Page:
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Community Ophthamology initiative sees over 2,700 children screened in three weeks

Dr Duncan Rogers accepts the Innovation in Service Delivery award on behalf of the Grangegorman Community Ophthalmologist Service

An initiative that eliminated a waiting list for care that had stretched up to 18 months was the winner of the Innovation in Service Delivery Award at the recent HSE Health Service Excellence Awards.

The Community Paediatric Ophthalmology waiting list initiative at the Grangegorman Primary Care Centre saw over 2,700 children on the list screened in just three weeks.


Dr Duncan Rogers, Consultant Lead for the Grangegorman Community Ophthalmologist Service, explained: “The reason that we took up this initiative was that for over the last five years, the Grangegorman Service had a waiting list of between two and a half and three and a half thousand children waiting an average of 18 months. This was a real issue as within the context of children’s vision we have around a two-year period where we can intervene and stop blindness. So an 18-month average wait was something that we couldn’t continue with,” he said.


“The initiative itself was, in essence, a secondary re-screen of the entire waiting list and was only made possible by previous work done by the team I had come into, integration with the Directors of Public Health nursing and the full support of management within CHO9  - Tom Flynn, Director of Primary Care Services, Michelle Ford, general manager, Annette Murphy, area manager, and her assistant Cathy Eccles.”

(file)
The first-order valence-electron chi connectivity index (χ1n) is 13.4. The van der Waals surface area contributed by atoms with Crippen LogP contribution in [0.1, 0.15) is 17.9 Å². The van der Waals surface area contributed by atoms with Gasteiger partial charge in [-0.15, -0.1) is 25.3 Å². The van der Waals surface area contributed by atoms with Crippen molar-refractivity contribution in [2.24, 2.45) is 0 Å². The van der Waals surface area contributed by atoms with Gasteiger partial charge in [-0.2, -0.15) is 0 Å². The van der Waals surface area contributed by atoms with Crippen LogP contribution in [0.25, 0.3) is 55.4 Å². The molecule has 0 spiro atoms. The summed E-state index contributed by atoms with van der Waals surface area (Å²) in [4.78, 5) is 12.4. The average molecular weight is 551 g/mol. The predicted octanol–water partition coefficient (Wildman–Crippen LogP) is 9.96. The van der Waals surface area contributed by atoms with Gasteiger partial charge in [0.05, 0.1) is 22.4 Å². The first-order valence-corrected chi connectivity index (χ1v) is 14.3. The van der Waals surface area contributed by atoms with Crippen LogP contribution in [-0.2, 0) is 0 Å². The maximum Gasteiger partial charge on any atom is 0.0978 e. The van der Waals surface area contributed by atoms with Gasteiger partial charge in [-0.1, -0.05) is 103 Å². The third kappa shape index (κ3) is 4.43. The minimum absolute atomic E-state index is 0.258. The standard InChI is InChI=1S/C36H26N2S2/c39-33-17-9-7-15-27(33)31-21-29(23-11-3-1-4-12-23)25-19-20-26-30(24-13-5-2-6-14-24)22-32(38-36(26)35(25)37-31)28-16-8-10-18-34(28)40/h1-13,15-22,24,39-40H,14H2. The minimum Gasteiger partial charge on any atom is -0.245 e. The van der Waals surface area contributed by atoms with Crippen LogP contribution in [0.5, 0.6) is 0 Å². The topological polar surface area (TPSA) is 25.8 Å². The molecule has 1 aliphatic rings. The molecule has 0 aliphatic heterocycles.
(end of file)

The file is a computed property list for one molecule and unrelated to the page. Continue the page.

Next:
He said that the team saw 2,782 children over a three-week period.


“I am delighted to say that one year on, we still do not have a waiting list. And this means that referrals are seen within six weeks if they are urgent and 12 weeks if they are routine. The amount of clinical time that has been released from the lack of waiting list has allowed us to now run, to my knowledge, the only additional needs children’s ophthalmology clinic in the community in Ireland. Furthermore, we have been able to train our optometrist and orthoptist into expanded roles, which is going to help our tertiary services by removing some of the burden of care they currently have,” said Dr Rogers.